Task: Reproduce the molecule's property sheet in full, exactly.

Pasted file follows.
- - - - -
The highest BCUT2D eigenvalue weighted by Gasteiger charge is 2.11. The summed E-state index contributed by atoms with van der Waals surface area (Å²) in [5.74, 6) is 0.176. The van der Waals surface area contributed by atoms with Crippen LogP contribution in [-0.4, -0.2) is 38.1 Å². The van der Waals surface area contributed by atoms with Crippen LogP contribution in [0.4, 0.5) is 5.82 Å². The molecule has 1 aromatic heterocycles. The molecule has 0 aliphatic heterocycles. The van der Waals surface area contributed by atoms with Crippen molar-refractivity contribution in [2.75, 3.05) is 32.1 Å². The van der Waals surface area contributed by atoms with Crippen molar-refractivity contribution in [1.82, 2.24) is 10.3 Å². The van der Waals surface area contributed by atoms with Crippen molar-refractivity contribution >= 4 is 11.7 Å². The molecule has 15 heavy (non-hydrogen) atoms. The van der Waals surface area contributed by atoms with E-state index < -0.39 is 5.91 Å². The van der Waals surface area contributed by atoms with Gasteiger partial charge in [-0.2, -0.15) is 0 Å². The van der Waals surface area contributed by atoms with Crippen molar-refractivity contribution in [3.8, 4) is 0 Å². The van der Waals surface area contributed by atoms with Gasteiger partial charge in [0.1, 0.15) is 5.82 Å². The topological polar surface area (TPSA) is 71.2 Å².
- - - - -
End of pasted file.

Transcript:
The highest BCUT2D eigenvalue weighted by Gasteiger charge is 2.11. The summed E-state index contributed by atoms with van der Waals surface area (Å²) in [5.74, 6) is 0.176. The van der Waals surface area contributed by atoms with Crippen LogP contribution in [-0.4, -0.2) is 38.1 Å². The van der Waals surface area contributed by atoms with Crippen LogP contribution in [0.4, 0.5) is 5.82 Å². The molecule has 1 aromatic heterocycles. The molecule has 0 aliphatic heterocycles. The van der Waals surface area contributed by atoms with Crippen molar-refractivity contribution in [2.75, 3.05) is 32.1 Å². The van der Waals surface area contributed by atoms with Crippen molar-refractivity contribution in [1.82, 2.24) is 10.3 Å². The van der Waals surface area contributed by atoms with Crippen molar-refractivity contribution >= 4 is 11.7 Å². The molecule has 15 heavy (non-hydrogen) atoms. The van der Waals surface area contributed by atoms with E-state index < -0.39 is 5.91 Å². The van der Waals surface area contributed by atoms with Gasteiger partial charge in [-0.2, -0.15) is 0 Å². The van der Waals surface area contributed by atoms with Crippen molar-refractivity contribution in [3.8, 4) is 0 Å². The van der Waals surface area contributed by atoms with Gasteiger partial charge in [0.1, 0.15) is 5.82 Å². The topological polar surface area (TPSA) is 71.2 Å².